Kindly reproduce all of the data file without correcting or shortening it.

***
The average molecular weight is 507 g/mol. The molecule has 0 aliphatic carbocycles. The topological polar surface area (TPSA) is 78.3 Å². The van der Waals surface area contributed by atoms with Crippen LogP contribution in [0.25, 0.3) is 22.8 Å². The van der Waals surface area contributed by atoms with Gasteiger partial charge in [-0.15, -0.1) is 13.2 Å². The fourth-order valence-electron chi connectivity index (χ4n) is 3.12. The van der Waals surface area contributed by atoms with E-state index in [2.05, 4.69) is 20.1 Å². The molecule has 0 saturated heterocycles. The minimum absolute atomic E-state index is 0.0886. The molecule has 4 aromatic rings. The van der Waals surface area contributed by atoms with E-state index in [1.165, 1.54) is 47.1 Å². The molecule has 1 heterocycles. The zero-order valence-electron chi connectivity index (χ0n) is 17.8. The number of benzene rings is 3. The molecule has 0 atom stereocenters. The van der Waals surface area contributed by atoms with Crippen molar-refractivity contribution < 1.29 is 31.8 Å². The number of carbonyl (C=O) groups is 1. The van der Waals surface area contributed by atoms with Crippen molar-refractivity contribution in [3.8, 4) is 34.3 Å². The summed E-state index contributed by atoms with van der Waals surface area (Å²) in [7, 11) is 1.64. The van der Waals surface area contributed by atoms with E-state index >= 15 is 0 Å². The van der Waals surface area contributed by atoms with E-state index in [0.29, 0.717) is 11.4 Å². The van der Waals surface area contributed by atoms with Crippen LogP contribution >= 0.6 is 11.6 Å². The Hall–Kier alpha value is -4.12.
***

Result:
The average molecular weight is 507 g/mol. The molecule has 0 aliphatic carbocycles. The topological polar surface area (TPSA) is 78.3 Å². The van der Waals surface area contributed by atoms with Crippen LogP contribution in [0.25, 0.3) is 22.8 Å². The van der Waals surface area contributed by atoms with Gasteiger partial charge in [-0.15, -0.1) is 13.2 Å². The fourth-order valence-electron chi connectivity index (χ4n) is 3.12. The van der Waals surface area contributed by atoms with E-state index in [2.05, 4.69) is 20.1 Å². The molecule has 0 saturated heterocycles. The minimum absolute atomic E-state index is 0.0886. The molecule has 4 aromatic rings. The van der Waals surface area contributed by atoms with E-state index in [1.165, 1.54) is 47.1 Å². The molecule has 1 heterocycles. The zero-order valence-electron chi connectivity index (χ0n) is 17.8. The number of benzene rings is 3. The molecule has 0 atom stereocenters. The van der Waals surface area contributed by atoms with Crippen molar-refractivity contribution < 1.29 is 31.8 Å². The number of carbonyl (C=O) groups is 1. The van der Waals surface area contributed by atoms with Crippen molar-refractivity contribution in [3.8, 4) is 34.3 Å². The summed E-state index contributed by atoms with van der Waals surface area (Å²) in [7, 11) is 1.64. The van der Waals surface area contributed by atoms with E-state index >= 15 is 0 Å². The van der Waals surface area contributed by atoms with E-state index in [0.29, 0.717) is 11.4 Å². The van der Waals surface area contributed by atoms with Crippen LogP contribution >= 0.6 is 11.6 Å². The Hall–Kier alpha value is -4.12.